Is there an alternative solution to buying and testing more, like changing the resistor values slightly to compensate? Or is the switching in the circuit fast enough that it won't make a large difference in switching times?

    Thank you for sharing your efforts and talents with us!
    Daniel
    Daniel,

    The meter as it is shown in the book can be used for either Fets or bi-polars. Obviously, Bi-polars need more drive, so you can just put a jumper wire across the 27K to essentially take it out of the circuit. At that point, you should be able to get much higher readings on your NPNs. Also, since the PNPs have lower gain than the NPNs as a general rule, just pick the highest gain PNP you can find, and then look for a lower gain NPN to match. Hope that helps.

    Peter

  4. #4
    Thoroughly enjoyed the book. Very well written. This is what we needed a very long time ago, but am just glad it is here now.
    On my meter I added some resistors in parallel until I got it about where I wanted it. If you simply remove the resistor and put a wire there you could ruin your meter.
    The info on the caps was great to read about. I have a lot going on right now but will have some questions later.

    My Thanks once again to John Bedini, Aaron, Peter, and any others that have contributed to this work...
    Les

  5. #5
    Thanks Peter! That works well!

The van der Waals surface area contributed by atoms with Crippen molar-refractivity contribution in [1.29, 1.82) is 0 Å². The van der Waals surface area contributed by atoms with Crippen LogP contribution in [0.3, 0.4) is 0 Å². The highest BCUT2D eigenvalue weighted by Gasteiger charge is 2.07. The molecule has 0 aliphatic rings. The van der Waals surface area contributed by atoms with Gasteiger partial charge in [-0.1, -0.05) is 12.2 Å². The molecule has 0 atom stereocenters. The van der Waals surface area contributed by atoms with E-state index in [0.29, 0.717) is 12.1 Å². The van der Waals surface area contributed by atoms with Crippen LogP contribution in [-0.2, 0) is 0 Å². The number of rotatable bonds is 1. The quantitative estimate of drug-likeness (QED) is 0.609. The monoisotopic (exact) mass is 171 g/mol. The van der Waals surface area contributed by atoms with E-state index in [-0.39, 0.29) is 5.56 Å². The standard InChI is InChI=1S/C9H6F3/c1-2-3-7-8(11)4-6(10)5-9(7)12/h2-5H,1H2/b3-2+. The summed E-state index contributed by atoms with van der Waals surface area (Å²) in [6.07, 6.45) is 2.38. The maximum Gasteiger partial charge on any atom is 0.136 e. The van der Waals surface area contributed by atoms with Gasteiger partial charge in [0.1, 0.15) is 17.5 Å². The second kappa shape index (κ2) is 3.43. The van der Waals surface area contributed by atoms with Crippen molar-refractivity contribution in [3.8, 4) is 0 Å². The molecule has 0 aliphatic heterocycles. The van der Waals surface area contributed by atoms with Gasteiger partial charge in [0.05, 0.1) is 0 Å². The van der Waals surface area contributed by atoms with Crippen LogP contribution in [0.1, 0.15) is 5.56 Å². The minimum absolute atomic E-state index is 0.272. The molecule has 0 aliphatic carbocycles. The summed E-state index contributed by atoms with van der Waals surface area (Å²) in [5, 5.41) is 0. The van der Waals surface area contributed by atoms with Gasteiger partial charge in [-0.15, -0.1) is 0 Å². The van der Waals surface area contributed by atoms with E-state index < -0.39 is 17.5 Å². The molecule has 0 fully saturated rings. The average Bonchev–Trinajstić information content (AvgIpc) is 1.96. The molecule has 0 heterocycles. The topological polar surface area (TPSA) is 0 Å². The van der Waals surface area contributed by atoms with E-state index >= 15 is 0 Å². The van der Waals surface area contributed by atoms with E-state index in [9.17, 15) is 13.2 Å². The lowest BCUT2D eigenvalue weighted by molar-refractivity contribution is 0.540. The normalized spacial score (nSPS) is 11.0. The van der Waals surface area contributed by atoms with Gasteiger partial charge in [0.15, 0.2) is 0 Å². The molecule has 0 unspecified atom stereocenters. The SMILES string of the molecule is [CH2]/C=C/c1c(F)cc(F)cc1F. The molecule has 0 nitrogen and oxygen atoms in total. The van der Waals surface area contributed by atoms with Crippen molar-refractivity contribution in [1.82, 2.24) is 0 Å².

All my 3055's definitely do have a higher gain than my 2955's. Strangely, the 21193's that I have show a higher gain than the 21194's.

    BTW, on the end of page 40 / beginning of 41, it is mentioned about being able to purchase a "ready built" cap discharge circuit of John Bedini's design - are these available presently? I'd be very interested in one of these to play with!

    Good point Les - I've certainly done my fair share of frying stuff! lol

    Thanks,
    Daniel

  6. #6
    Networking Architect Aaron Murakami's Avatar
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    Quote Originally Posted by emfimp View Post
    a "ready built" cap discharge circuit of John Bedini's design - are these available presently?
    Daniel,

    We'll announce these as soon as they're available. Maybe in the next few weeks.
    Aaron Murakami





    You never change things by fighting the existing reality. To change something, build a new model that makes the existing model obsolete. ― Richard Buckminster Fuller